WATCH > Acceptance Speech by Sophie Blackall, Advance Australian Global Icon Award Winner 2020

Thank you, Ita Buttrose and Advance for this incredible — more than a little difficult to believe — honour.

If I was in Sydney, I would like to acknowledge the traditional owners of the land, the Gadigal People of the Era Nation.

But as I am in Brooklyn, New York, I would like to recognize the Canarsee Tribe of Lenape of Delaware Nation.

I can’t stop asking myself what on Earth a girl from Willunga, South Australia is doing before you all, a girl who spent her childhood up a gum tree with a book, or drawing pictures on the beach with a stick in the sand. A girl whose biggest dream was to tell stories.

The only thing I can come up with is this: We Australians are imbued with humility — a product perhaps of our history, the size of our population, and our geographical location in the world.

And with that humility comes a certain fearlessness. It’s almost as though we don’t expect the rest of the world to take much notice, so we have nothing to lose! We can get away with stuff.

We can be bold! and experimental! and creative! As we’ve seen in all the finalists of this year’s Advance Awards.

As someone who makes books for children, I have found myself in some quite extraordinary situations. I have no idea, for instance, how I, this bumbling, gum tree-residing girl found myself at the Center for Disease Control in front of hundreds of the world’s most esteemed epidemiologists. 

Or how I ended up at a dinner in Berlin at the G7 summit, seated between President Kikwete of Tanzania and President Keïta of Mali and across from Bill Gates and Angela Merkel.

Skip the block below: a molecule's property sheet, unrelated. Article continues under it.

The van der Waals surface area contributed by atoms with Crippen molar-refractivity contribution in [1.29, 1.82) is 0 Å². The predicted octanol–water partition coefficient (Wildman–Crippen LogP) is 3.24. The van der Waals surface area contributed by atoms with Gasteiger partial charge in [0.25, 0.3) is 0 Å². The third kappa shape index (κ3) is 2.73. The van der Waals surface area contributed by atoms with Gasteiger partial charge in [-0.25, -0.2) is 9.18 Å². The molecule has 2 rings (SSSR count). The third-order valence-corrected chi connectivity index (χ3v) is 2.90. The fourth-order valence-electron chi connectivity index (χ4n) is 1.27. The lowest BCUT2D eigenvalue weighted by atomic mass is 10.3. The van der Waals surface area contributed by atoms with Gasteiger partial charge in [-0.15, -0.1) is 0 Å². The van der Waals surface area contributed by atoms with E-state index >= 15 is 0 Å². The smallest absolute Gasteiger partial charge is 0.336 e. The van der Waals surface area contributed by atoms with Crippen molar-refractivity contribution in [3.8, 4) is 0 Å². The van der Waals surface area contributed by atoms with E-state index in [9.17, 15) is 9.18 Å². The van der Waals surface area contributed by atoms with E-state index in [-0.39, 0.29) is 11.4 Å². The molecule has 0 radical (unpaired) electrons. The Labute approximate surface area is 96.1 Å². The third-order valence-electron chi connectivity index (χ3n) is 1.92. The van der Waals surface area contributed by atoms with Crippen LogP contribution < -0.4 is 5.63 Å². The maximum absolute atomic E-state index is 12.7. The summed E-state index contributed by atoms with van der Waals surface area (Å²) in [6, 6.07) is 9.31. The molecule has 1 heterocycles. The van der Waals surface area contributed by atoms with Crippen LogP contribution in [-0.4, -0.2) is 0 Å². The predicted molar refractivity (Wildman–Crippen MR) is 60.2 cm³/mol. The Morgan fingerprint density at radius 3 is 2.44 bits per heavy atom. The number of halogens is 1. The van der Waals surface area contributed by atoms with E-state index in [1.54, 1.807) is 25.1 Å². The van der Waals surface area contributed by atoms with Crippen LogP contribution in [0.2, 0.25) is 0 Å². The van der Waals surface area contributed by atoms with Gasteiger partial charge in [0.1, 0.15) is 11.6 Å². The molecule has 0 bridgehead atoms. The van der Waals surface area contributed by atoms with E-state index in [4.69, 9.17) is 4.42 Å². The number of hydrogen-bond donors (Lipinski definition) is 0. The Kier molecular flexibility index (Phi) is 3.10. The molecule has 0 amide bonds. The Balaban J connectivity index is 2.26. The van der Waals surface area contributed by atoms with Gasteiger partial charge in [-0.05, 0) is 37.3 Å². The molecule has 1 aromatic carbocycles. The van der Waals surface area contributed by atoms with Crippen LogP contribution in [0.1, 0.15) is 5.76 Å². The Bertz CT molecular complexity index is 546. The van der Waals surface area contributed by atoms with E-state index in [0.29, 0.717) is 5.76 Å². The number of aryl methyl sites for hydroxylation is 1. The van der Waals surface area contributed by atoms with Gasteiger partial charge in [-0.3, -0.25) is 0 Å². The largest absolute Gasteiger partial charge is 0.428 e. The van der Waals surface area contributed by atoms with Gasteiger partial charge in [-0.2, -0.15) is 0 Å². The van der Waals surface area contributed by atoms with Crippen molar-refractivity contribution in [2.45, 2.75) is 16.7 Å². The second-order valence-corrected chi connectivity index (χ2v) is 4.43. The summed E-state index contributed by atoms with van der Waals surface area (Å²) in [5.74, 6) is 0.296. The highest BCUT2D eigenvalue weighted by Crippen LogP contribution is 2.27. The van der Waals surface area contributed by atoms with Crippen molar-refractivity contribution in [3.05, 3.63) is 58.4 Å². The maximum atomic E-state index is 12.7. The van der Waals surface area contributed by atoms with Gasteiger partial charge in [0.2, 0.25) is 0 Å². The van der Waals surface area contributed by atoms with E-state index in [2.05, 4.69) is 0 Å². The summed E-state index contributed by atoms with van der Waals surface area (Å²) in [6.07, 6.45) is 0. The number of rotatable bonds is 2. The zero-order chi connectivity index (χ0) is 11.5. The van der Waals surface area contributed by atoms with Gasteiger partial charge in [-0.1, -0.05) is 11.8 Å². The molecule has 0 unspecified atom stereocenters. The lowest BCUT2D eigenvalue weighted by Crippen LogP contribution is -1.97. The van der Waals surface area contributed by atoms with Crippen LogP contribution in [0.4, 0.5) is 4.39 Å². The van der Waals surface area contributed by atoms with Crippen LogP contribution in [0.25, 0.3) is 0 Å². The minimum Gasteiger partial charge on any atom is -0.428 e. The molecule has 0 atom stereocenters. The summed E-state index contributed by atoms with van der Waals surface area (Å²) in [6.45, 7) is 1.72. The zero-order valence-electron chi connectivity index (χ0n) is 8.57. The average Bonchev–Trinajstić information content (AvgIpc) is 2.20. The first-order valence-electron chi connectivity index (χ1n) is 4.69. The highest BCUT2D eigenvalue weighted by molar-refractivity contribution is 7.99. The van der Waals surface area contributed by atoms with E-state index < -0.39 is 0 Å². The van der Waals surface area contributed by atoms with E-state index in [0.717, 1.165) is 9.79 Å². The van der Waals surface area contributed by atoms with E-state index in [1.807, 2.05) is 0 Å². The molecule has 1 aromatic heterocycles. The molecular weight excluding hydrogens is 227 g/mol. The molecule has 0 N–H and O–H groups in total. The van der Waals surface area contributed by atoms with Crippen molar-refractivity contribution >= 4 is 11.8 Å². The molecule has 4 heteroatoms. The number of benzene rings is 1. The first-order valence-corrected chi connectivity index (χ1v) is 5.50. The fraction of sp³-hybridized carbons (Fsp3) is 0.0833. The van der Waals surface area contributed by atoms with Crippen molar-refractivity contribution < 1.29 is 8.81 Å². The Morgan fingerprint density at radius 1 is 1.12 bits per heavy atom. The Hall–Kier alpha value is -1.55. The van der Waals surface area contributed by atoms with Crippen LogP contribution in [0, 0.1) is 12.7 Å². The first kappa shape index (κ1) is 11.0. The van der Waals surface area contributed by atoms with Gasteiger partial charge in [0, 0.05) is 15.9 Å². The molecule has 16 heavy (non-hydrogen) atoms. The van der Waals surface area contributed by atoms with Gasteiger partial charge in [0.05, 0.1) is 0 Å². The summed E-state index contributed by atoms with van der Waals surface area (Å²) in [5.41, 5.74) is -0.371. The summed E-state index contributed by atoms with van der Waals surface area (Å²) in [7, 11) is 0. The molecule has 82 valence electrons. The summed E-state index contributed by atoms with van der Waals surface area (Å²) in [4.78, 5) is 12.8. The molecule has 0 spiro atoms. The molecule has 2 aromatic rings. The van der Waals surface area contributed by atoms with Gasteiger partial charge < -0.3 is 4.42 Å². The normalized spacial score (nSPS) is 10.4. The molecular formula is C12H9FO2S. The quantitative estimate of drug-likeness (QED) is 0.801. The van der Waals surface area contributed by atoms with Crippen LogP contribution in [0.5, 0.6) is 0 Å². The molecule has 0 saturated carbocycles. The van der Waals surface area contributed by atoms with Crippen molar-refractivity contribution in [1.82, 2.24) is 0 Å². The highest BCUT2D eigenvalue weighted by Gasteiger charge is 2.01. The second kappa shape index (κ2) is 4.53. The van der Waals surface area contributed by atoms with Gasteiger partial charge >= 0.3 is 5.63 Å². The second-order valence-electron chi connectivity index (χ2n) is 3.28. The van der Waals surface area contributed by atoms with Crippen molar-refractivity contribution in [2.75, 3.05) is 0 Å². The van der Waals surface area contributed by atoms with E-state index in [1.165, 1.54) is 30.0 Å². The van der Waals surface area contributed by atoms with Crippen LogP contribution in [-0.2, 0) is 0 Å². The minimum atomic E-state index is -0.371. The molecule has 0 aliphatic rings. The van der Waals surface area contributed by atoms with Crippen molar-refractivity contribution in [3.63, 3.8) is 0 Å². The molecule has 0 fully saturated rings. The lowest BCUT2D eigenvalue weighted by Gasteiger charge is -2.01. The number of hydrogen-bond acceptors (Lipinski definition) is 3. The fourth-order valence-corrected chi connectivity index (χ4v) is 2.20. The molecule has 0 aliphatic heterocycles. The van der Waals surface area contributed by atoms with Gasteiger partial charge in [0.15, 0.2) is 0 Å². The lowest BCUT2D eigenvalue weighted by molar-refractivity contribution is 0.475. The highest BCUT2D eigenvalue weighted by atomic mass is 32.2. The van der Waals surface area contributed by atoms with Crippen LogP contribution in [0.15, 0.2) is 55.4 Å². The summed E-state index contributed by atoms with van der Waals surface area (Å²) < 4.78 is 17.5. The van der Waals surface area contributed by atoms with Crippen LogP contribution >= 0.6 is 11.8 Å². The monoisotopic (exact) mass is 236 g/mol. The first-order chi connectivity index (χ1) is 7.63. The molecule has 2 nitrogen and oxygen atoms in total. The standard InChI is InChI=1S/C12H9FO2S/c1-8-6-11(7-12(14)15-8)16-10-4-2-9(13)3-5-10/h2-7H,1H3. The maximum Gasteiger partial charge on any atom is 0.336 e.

Or how I found myself in a board room at the United Nations just days before Covid-19 shut down New York City.

I only know what I did in those moments. I told stories.

And I asked people to tell me their stories in return.

Because telling stories is how we survive, and stories are what we leave behind.

It’s through stories that we connect and understand one another.

Now, more than ever, people the world over are sharing their stories and their experiences, on podcast and in tweets.

In the throes of the epidemic of the 1300s, Boccaccio wrote The Decameron, a hundred stories told by a pod of people in lockdown.

In the Odyssey, Homer makes the case that the Gods devised the devastation of the Trojan War, “to make a song for those in times to come.”

And for First Nations People, creation stories of Spirit in Country exist in the Past, the Present and the Future.

The preservation of these oral traditions, the sharing of these stories is the key to knowledge and understanding which leads to empathy and engagement. If we listen to someone’s story, we can no longer ignore their humanity. Their stories become our stories.

When we learn details of another’s experiences, we can more fully appreciate the need for social justice and equality.

And if we ever become consumed with our own stories, we can step back and think of our planet rotating and revolving in space, our planet that holds everyone we know and everyone we’ve never met and all our food and all our water and all the art and books and music and every ant and every sneeze and every comma and every atom of every living and non-living thing.

And what will we leave behind after our brief time here?

Ou stories.

Thank you, Advance, for encouraging and gathering Australian stories, and for giving me the opportunity to tell mine.